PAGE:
Refund Scams

In the ever-evolving landscape of online scams, refund scams have emerged as a pervasive and deceptive threat. These fraudulent schemes, often masquerading as reputable companies or organizations, aim to exploit unsuspecting individuals by tricking them into believing they are due a refund for an alleged purchase or over-payment related to a service.

The Anatomy of a Refund Scam

The Unsolicited Approach: Refund scams typically commence with unsolicited communication, which can take various forms, such as emails, text messages, or phone calls. These initial contacts serve as the bait, with scammers claiming that you are entitled to a refund. This initial interaction is designed to instill trust and engage the victim's attention.

Gaining Trust: To gain the victim's trust, scammers offer to process a refund on their behalf. In doing so, they request access to the victim's computer using remote connection software, a ploy designed to make the scam appear legitimate.

Screenshot of a text from an unknown number, with message "Your IRS tax refund is now available. You must accept within 24 hours: [link redacted]"

"If you receive a refund notification, look up the official contact information for that company and contact them directly."

Screenshot of a scam refund request form

Personal Information Request: Once the remote connection is established, victims may be asked to complete a supposed "cancellation form." This form usually includes a range of sensitive personal and banking information, a treasure trove for identity theft and future fraudulent activities.

Manipulating Screens: With the cancellation form completed, the victim is directed to log in to their bank account to verify that the refund has been processed. At this point, scammers reveal their devious expertise by manipulating the victim's screen temporarily. The screen alteration creates the illusion of an excessive amount being deposited, setting the stage for the final act of the scam.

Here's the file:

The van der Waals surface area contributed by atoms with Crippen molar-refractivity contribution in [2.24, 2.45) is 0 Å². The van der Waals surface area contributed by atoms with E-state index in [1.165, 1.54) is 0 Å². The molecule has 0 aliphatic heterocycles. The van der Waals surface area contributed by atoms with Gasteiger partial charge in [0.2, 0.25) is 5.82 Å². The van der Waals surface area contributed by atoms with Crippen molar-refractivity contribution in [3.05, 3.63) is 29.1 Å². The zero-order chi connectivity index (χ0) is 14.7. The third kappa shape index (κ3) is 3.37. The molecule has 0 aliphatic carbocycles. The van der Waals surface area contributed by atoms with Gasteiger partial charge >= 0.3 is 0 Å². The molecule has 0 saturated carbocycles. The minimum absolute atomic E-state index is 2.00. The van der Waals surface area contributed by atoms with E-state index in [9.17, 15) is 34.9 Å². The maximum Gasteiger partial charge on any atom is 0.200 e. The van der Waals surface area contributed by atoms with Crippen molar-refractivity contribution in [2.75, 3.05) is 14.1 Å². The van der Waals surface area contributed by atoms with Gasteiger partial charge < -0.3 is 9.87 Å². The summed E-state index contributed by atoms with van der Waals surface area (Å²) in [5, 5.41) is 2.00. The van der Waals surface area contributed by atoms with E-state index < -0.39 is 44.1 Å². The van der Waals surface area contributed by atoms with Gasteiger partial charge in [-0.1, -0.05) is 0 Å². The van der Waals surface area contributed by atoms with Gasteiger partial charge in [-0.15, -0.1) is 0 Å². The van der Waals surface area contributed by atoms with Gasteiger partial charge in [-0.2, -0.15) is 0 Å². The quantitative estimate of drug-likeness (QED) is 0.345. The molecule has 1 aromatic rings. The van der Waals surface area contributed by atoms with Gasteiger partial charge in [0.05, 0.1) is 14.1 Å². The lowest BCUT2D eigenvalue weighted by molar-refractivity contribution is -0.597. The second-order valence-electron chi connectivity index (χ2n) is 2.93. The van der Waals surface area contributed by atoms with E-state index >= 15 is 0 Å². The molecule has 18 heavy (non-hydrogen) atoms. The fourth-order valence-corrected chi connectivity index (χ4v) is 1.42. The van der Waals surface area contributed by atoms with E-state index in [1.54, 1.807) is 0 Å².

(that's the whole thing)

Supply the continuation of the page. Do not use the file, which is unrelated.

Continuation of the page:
The Excessive Refund: The victim is informed that the refund includes an excess amount and that this surplus must be returned to the scammer. This maneuver is often executed by requesting that the victim send funds via wire transfers, gift cards, or, in some instances, Bitcoin ATM deposits.

Screenshot of a bank account balance

If you find yourself in a situation involving a refund offer, it is advisable to verify the authenticity of the situation independently. Reach out directly to the legitimate company or organization through their official contact information, which can often be found on their official website.


  • Unsolicited emails, text messages or phone calls from an unknown sender.

  • Refund notification for a transaction you don’t recognize.

  • Requests for personal information.

  • Request for remote access to your computer.

  • Request to fill out a cancellation form.

  • Payment request in the form of a wire transfer, gift cards or through cash in a box through the mail.


  • Verify the legitimacy of the organization through their websites and phone numbers.

  • Carefully inspect the sender’s email and phone number.

  • If you receive a refund notification look up the official contact information for that company and contact them directly.

  • Do not provide any personal or financial information. 

  • Do not allow remote access to your computer.